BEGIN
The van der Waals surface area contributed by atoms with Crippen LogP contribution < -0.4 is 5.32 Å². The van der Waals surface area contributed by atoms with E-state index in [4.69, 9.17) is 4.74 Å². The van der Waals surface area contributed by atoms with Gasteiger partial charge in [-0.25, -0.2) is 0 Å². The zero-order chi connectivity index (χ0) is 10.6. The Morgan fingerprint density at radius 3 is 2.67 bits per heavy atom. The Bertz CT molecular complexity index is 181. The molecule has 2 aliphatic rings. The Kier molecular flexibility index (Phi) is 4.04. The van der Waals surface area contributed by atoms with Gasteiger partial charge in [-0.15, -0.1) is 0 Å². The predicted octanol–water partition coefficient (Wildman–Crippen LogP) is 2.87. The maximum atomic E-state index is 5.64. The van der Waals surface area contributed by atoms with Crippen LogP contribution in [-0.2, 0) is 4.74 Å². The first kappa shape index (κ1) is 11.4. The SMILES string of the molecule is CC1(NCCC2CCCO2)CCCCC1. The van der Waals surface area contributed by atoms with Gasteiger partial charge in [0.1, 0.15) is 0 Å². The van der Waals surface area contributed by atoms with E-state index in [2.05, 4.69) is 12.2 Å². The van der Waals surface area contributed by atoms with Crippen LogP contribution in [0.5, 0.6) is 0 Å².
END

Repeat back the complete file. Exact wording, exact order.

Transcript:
The van der Waals surface area contributed by atoms with Crippen LogP contribution < -0.4 is 5.32 Å². The van der Waals surface area contributed by atoms with E-state index in [4.69, 9.17) is 4.74 Å². The van der Waals surface area contributed by atoms with Gasteiger partial charge in [-0.25, -0.2) is 0 Å². The zero-order chi connectivity index (χ0) is 10.6. The Morgan fingerprint density at radius 3 is 2.67 bits per heavy atom. The Bertz CT molecular complexity index is 181. The molecule has 2 aliphatic rings. The Kier molecular flexibility index (Phi) is 4.04. The van der Waals surface area contributed by atoms with Gasteiger partial charge in [-0.15, -0.1) is 0 Å². The predicted octanol–water partition coefficient (Wildman–Crippen LogP) is 2.87. The maximum atomic E-state index is 5.64. The van der Waals surface area contributed by atoms with Crippen LogP contribution in [-0.2, 0) is 4.74 Å². The first kappa shape index (κ1) is 11.4. The SMILES string of the molecule is CC1(NCCC2CCCO2)CCCCC1. The van der Waals surface area contributed by atoms with Gasteiger partial charge in [0.1, 0.15) is 0 Å². The van der Waals surface area contributed by atoms with E-state index in [2.05, 4.69) is 12.2 Å². The van der Waals surface area contributed by atoms with Crippen LogP contribution in [0.5, 0.6) is 0 Å².